For security reasons we recommend applying these how to’s before proceeding
Mandatory: How to secure your Debian server by updating the buggy openSSH Debian package (read tutorial here)
Optional: How to secure your Debian server by changing the SSH port number (read tutorial here)
The following howto will show you how to enable SSH login without a server based password (passwordless login) and how to disable password login in general on your server.
II. Generate SSH public- private-key pair
Generate keypair on your Linux client machine (works on Cygwin and Mac OS X as well!) client$ mkdir ~/.ssh client$ chmod 700 ~/.ssh client$ cd .ssh client$ ssh-keygen -q -f id_rsa -t rsa
You will be asked to provide a passphrase to encrypt your private key. Although you might leave this empty, we strongly recommend to provide it – for you own safety
In the folder called .ssh you will then find those two files: id_rsa > contains private-key (encrypted with your passphrase) id_rsa.pub > contains public-key (to be put on your Etch Webserver)
III. Upload public-key to server
In detail: the output of id_rsa.pub (which in fact is a textfile) is pushed via ssh on your root’s homefolder and being saved there as id_rsa.remote: client$ cat id_rsa.pub | ssh email@example.com cat “>“ id_rsa.remote
IV. Activate public- private-key authentication
log in to your server client$ ssh firstname.lastname@example.org (provide your password)
you may install nano (if you like vim, stay with vim), imho nano is faster for simpler tasks, but vim is much more powerful, so having both is no loss ;-) server$ apt-get install nano
Edit SSH configuration to allow public-key login server$ nano /etc/ssh/sshd_config
Allow AuthorizedKeysFile only (still in sshd_config) AuthorizedKeysFile %h/.ssh/authorized_keys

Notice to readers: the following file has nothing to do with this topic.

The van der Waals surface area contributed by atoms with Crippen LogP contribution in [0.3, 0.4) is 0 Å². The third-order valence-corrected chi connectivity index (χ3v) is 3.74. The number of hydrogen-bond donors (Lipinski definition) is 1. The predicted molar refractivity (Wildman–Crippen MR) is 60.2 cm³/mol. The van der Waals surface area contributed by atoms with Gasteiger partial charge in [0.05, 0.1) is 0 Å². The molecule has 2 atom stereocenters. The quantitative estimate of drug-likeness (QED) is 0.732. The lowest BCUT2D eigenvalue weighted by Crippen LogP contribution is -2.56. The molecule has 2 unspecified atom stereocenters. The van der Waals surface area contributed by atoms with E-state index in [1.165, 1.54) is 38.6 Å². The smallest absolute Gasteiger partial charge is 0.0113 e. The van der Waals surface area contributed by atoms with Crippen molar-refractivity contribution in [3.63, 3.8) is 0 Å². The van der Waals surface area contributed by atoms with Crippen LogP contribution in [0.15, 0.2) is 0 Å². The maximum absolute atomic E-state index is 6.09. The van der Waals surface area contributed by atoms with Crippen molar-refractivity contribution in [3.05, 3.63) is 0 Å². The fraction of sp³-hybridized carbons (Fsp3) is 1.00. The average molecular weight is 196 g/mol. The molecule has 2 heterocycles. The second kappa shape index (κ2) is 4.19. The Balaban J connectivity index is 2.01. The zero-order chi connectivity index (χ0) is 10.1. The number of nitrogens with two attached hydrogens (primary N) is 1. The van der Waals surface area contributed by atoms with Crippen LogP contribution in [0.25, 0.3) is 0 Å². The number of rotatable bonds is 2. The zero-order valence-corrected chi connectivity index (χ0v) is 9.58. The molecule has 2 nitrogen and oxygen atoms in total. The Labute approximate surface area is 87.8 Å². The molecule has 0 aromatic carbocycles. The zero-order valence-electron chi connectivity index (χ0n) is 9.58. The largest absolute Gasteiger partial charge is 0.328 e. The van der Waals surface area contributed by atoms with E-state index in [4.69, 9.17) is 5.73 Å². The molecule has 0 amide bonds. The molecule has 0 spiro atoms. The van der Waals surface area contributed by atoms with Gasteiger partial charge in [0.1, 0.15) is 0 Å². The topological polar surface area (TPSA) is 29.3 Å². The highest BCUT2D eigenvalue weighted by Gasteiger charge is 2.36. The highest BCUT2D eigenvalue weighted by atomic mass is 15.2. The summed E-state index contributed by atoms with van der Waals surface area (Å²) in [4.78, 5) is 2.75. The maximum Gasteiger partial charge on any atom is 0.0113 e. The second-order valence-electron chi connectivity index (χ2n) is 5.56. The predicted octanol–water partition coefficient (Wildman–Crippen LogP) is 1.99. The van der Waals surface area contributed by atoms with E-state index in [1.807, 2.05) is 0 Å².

Disallow Password driven login (still in sshd_config) # Change to no to disable tunnelled clear text passwords
Some of you may already have experienced the same phenomenon. We wanted to secure one of our servers and disallow any password login. We configured the passwordless login to use ssh and use public-, private-key mode (see here) instead. But after having saved the sshd_config file, we eventually couldn’t reconnect to our Debian server from our Cygwin console. Instead we received a buffer error. The following lines show what we did and a somewhat not 100% clean workaround.
II. What did we do?
we set up a Debian Etch server to use Public and Private Key authentication only (see here how to do it)
we edited the sshd_config server$ nano /etc/ssh/sshd_config
we set PasswordAuthentication No
we saved sshd_config and quit vim
we restarted out beloved ssh deamon server$ /etc/init.d/ssh restart
we then logged out and found that we cannot login by entering client$ ssh -o PreferredAuthentications=publickey email@example.com
we examined the errors: buffer_get_ret: trying to get more bytes 4 than in buffer 0
buffer_get_int: buffer error
After fumbling here and there we just removed the known_hosts file on the local client client$ rm ~/.ssh/known_hosts
we reauthorized the domain and guess what?
The error vanished
obviously the known_hosts was modified to have a line break somewhere in the middle of the public-key. I suspect openSSHp to have caused this incident